However, we also heard about concerns on the use of AI in public services. Laura Carter, who is the senior researcher in public sector algorithms at the Ada Lovelace Institute, for example, highlighted a lack of clarity about how governments need to treat data when they use AI, with contrasting regimes of UK GDPR and the Equality Act making it hard to demonstrate compliance with regulations. Concerns were also raised that frontline workers are unlikely to rely on or trust outputs from data analytics systems if the rational for how those outputs are generated wasn’t clear, and analytics should be explainable in a way that is accessible to everyone involved in the system.

One in ten Canadian public servants already using AI for work purposes

This interest in AI was also revealed in a Global Government Forum survey that found that more than 10% of Canadian public servants say they have used artificial intelligence tools such as ChatGPT in their work.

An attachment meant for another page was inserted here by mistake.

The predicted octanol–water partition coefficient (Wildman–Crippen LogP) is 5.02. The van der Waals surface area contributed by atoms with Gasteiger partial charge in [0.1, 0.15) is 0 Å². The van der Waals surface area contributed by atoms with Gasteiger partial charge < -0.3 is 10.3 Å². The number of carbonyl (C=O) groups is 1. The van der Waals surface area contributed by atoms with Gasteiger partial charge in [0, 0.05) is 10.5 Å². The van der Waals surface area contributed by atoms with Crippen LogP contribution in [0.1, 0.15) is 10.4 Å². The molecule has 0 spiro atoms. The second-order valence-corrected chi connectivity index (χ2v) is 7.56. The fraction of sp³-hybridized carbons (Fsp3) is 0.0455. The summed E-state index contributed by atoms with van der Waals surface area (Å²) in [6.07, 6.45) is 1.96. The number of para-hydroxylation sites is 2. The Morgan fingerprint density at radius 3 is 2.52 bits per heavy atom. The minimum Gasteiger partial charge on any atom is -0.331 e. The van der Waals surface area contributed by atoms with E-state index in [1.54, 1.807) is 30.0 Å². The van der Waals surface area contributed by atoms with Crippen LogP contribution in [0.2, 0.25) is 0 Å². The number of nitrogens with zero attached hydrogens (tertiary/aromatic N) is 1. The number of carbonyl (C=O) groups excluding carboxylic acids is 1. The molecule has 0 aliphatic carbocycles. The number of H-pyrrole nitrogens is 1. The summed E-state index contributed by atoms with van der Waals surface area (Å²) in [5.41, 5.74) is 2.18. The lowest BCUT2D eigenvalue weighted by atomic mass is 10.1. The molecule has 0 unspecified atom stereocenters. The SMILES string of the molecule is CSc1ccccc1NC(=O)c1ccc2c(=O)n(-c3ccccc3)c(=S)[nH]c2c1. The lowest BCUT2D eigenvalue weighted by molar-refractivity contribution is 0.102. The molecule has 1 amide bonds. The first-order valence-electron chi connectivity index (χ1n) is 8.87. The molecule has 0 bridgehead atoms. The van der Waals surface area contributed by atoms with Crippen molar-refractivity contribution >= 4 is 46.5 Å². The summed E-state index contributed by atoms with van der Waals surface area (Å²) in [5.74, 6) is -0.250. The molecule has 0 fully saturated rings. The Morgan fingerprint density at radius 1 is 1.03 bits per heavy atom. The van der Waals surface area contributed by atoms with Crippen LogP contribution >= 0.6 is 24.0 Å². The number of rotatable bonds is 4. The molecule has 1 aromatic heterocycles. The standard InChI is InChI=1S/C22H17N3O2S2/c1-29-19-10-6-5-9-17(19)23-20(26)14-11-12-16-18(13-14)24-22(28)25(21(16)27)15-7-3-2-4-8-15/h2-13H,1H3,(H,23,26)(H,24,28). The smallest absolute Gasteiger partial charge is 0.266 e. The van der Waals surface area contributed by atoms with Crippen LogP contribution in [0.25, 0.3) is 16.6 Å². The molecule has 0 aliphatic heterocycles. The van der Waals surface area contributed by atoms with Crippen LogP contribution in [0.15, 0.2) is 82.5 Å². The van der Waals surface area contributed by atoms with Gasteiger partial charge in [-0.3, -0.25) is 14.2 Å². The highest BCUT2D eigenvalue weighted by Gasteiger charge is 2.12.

A survey of 1,320 federal employees across the Canadian Public Service revealed the attitudes of officials to the use and development of AI.

When asked if they have used AI tools like ChatGPT and Bard for work purposes, 11% of officials said they had – 8% sometimes and 3% often.

The survey also identified the areas where Canadian public servants are most positive about using AI.

Officials were keenest to use AI to process large amounts of data (61% were either excited or positive about the opportunity), and for real-time analysis and monitoring of public service delivery, for example traffic flow analysis, or improving healthcare services (48% either excited or positive).

However, public servants raised a number of strong concerns about the potential use of AI in some areas of public service delivery. Nearly half of officials (48%) said they were very concerned about the “accountability and responsibility for AI-based decisions and actions” in government. Over two-fifths of officials were concerned about both the potential over-reliance on AI leading to a lack of public service autonomy and decision-making capabilities (44%) and public servants’ lack of understanding and familiarity with AI hindering its use (41%).